Oh, cod. Blogger, look what has become of you. Not only do you have "followers" on your template page, but you also have "monetize," as in "click here to monetize your blog." Must you escort us down that road???? Antyganoo...
I have something to say! -Jerri Blank, Strangers With Candy.
I'm sure that I am a supergenius ultraexpert at something, but that this something doesn't yet have a name or definition. And since I can't pin it down exactly, I think it may be completely undiscovered, and therefore in need of invention. I have a suspicion that it's not a single trait, but rather a complex, or to coin a word, a parallex. If it were a medical condition, you might call it a syndrome. One of these days I'm going to give it a name and educate people about it. It's good when you've educated people so much that they think they've heard of it on Oprah instead of from you. Or when they say, "Did I tell you that Fularka has Glammertybork's Artstasia?" when they forget that you INVENTED G.A.! So I'm going to define this set of traits, and maybe monetize it. Of course, the existence of the syndrome prompts one to ask...
Is this a parallex that is a positive mutation in human evolution? Is it a superior genetic trait?
(Yeah, I made an emoticon.) (I farted too.) (Not really, I just thought that was funny.)
You know, I don't like the word mutation in that context. It has such a bad connotation. We should think of positive genetic mutations as adaptations. Because it describes it better. I read about some study that came to the conclusion that experience can alter your genes--e.g., if you have years of musical training, your offspring may inherit a certain aptitude for music, apart from their exposure to it as infants. How's that? That experience causes your DNA to change? The article seemed to imply that was part of the study's conclusion; but I doubt it. Experience/environment can cause your gene expression to change, however, and maybe that's how things get passed on. Who knows?? I'm just flexing my Cassadega lobe here.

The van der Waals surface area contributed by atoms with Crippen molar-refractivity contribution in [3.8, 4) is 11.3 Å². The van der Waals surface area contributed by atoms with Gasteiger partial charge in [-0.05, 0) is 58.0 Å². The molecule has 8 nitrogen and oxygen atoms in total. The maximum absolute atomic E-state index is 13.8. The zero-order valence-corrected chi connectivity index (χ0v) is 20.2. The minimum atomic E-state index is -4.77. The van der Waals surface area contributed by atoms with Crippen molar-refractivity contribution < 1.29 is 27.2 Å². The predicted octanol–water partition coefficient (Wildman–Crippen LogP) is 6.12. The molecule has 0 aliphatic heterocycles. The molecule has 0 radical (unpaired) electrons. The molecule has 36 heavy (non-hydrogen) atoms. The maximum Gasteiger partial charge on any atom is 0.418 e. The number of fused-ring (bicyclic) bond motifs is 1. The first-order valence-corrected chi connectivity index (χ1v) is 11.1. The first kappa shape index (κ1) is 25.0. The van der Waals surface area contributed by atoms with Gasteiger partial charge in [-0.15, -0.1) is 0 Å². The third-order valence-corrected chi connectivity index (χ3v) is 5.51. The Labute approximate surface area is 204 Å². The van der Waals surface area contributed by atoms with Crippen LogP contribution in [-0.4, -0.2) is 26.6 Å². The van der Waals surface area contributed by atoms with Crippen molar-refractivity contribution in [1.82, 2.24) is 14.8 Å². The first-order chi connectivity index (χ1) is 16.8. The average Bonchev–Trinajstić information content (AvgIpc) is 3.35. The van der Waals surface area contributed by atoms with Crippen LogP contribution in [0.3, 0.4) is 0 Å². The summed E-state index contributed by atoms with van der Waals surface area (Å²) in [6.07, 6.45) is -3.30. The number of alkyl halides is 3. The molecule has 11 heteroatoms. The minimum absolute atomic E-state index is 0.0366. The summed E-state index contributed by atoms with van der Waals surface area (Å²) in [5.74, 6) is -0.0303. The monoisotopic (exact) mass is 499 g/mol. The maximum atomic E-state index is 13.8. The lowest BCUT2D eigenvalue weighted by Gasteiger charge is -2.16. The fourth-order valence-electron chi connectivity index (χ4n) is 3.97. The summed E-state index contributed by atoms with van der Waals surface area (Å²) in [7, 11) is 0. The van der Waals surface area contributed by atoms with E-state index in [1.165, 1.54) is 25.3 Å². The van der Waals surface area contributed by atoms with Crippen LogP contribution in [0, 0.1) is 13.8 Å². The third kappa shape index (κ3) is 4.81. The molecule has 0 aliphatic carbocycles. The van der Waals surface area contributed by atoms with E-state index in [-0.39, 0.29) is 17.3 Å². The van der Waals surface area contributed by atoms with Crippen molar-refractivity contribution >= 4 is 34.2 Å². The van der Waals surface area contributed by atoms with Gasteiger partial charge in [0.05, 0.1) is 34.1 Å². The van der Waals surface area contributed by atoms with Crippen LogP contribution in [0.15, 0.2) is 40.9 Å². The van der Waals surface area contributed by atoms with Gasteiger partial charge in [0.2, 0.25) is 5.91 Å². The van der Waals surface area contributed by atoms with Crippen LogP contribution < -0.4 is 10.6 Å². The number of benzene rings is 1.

The point, and I don't really have one, being that perhaps this parallex is a superior genetic adaptation. We won't know the specifics of it until it's studied at length, however. First I need to name it; then people need to parse it out, describe and categorize it; finally scientists need to locate the specific genetic sequence responsible for it, and what other effects it has besides giving rise to the parallex. For example, do the genes that code for the parallex also leave one susceptible to the pleasures of pumpkin pie?? Maybe someone with one or more of the genes turned OFF is resistant to pumpkin pie. Of course, that would be silly now, wouldn't it? Because it would seem preferable in evolutionary terms to like pumpkin pie--it is calorie dense, and therefore it would be good to have in a famine. ("No bread? Well then let them eat pumpkin pie!") It is also sky high in beta carotene. It may have traces of calcium and protein. And the preservatives in canned pumpkin mean that it will always be around. AND pumpkin pie MIX is great straight-from-the-can. So clearly liking pumpkin pie is a superior genetic adaptation. But I think I'm getting ahead of myself here, because there's nothing at present to tie pumpkin pie susceptibility to my particular parallex. It may be indicative of a completely separate parallex, which is also a desirable genetic adaptation. Oh, so much to know, and only one me. Le sigh...